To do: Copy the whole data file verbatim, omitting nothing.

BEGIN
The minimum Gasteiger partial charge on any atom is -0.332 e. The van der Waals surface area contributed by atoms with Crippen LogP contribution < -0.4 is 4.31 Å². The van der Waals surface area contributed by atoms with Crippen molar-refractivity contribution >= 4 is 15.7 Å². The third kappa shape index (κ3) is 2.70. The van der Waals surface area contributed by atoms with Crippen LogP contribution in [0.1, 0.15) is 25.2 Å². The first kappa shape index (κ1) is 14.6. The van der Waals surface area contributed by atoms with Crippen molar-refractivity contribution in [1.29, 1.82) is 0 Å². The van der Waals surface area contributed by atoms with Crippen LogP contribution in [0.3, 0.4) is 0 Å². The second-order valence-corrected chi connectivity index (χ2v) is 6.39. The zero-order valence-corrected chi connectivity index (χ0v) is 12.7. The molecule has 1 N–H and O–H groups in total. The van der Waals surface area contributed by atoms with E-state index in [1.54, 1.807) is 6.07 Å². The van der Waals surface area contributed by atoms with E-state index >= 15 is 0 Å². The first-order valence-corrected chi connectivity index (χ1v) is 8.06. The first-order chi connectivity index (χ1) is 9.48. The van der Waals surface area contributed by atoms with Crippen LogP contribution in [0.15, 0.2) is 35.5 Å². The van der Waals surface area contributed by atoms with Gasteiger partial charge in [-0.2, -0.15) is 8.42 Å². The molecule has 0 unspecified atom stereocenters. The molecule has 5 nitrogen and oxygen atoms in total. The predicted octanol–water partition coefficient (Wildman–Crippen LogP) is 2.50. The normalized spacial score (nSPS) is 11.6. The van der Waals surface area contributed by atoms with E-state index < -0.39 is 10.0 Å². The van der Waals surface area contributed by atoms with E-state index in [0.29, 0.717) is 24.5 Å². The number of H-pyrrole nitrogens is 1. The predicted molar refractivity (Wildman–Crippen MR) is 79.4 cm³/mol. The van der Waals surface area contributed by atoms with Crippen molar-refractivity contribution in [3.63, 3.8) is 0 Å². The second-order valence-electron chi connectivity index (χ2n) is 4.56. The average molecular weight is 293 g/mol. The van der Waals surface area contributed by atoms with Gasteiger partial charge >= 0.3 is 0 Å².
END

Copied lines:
The minimum Gasteiger partial charge on any atom is -0.332 e. The van der Waals surface area contributed by atoms with Crippen LogP contribution < -0.4 is 4.31 Å². The van der Waals surface area contributed by atoms with Crippen molar-refractivity contribution >= 4 is 15.7 Å². The third kappa shape index (κ3) is 2.70. The van der Waals surface area contributed by atoms with Crippen LogP contribution in [0.1, 0.15) is 25.2 Å². The first kappa shape index (κ1) is 14.6. The van der Waals surface area contributed by atoms with Crippen molar-refractivity contribution in [1.29, 1.82) is 0 Å². The van der Waals surface area contributed by atoms with Crippen LogP contribution in [0.3, 0.4) is 0 Å². The second-order valence-corrected chi connectivity index (χ2v) is 6.39. The zero-order valence-corrected chi connectivity index (χ0v) is 12.7. The molecule has 1 N–H and O–H groups in total. The van der Waals surface area contributed by atoms with E-state index in [1.54, 1.807) is 6.07 Å². The van der Waals surface area contributed by atoms with E-state index >= 15 is 0 Å². The first-order valence-corrected chi connectivity index (χ1v) is 8.06. The first-order chi connectivity index (χ1) is 9.48. The van der Waals surface area contributed by atoms with Crippen LogP contribution in [0.15, 0.2) is 35.5 Å². The van der Waals surface area contributed by atoms with Gasteiger partial charge in [-0.2, -0.15) is 8.42 Å². The molecule has 0 unspecified atom stereocenters. The molecule has 5 nitrogen and oxygen atoms in total. The predicted octanol–water partition coefficient (Wildman–Crippen LogP) is 2.50. The normalized spacial score (nSPS) is 11.6. The van der Waals surface area contributed by atoms with E-state index < -0.39 is 10.0 Å². The van der Waals surface area contributed by atoms with E-state index in [0.29, 0.717) is 24.5 Å². The number of H-pyrrole nitrogens is 1. The predicted molar refractivity (Wildman–Crippen MR) is 79.4 cm³/mol. The van der Waals surface area contributed by atoms with Crippen molar-refractivity contribution in [3.63, 3.8) is 0 Å². The second-order valence-electron chi connectivity index (χ2n) is 4.56. The average molecular weight is 293 g/mol. The van der Waals surface area contributed by atoms with Gasteiger partial charge >= 0.3 is 0 Å².